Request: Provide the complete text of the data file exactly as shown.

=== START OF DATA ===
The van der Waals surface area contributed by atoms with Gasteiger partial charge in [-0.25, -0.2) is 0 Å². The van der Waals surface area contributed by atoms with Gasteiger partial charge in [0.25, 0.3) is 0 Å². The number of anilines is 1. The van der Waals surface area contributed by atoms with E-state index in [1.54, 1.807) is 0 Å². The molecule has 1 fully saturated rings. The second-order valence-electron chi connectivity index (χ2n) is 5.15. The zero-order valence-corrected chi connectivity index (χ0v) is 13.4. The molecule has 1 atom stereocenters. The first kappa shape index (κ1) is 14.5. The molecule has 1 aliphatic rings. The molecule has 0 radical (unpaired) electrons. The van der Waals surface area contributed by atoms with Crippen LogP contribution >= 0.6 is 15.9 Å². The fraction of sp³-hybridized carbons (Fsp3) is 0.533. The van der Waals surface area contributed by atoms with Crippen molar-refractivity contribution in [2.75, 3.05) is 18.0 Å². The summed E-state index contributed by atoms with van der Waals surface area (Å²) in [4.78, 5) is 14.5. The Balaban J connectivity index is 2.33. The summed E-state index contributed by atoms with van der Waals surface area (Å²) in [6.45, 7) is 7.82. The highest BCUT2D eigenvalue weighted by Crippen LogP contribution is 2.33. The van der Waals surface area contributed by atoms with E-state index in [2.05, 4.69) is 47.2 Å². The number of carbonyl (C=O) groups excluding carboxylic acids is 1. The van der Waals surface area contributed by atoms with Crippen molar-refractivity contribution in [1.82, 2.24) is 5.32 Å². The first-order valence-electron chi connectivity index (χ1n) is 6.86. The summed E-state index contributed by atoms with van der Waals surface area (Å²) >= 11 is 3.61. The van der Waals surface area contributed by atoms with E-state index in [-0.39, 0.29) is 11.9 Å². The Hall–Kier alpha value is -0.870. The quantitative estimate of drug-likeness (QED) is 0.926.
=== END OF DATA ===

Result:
The van der Waals surface area contributed by atoms with Gasteiger partial charge in [-0.25, -0.2) is 0 Å². The van der Waals surface area contributed by atoms with Gasteiger partial charge in [0.25, 0.3) is 0 Å². The number of anilines is 1. The van der Waals surface area contributed by atoms with E-state index in [1.54, 1.807) is 0 Å². The molecule has 1 fully saturated rings. The second-order valence-electron chi connectivity index (χ2n) is 5.15. The zero-order valence-corrected chi connectivity index (χ0v) is 13.4. The molecule has 1 atom stereocenters. The first kappa shape index (κ1) is 14.5. The molecule has 1 aliphatic rings. The molecule has 0 radical (unpaired) electrons. The van der Waals surface area contributed by atoms with Crippen LogP contribution >= 0.6 is 15.9 Å². The fraction of sp³-hybridized carbons (Fsp3) is 0.533. The van der Waals surface area contributed by atoms with Crippen molar-refractivity contribution in [2.75, 3.05) is 18.0 Å². The summed E-state index contributed by atoms with van der Waals surface area (Å²) in [4.78, 5) is 14.5. The Balaban J connectivity index is 2.33. The summed E-state index contributed by atoms with van der Waals surface area (Å²) in [6.45, 7) is 7.82. The highest BCUT2D eigenvalue weighted by Crippen LogP contribution is 2.33. The van der Waals surface area contributed by atoms with E-state index in [2.05, 4.69) is 47.2 Å². The number of carbonyl (C=O) groups excluding carboxylic acids is 1. The van der Waals surface area contributed by atoms with Crippen molar-refractivity contribution in [1.82, 2.24) is 5.32 Å². The first-order valence-electron chi connectivity index (χ1n) is 6.86. The summed E-state index contributed by atoms with van der Waals surface area (Å²) >= 11 is 3.61. The van der Waals surface area contributed by atoms with E-state index in [-0.39, 0.29) is 11.9 Å². The Hall–Kier alpha value is -0.870. The quantitative estimate of drug-likeness (QED) is 0.926.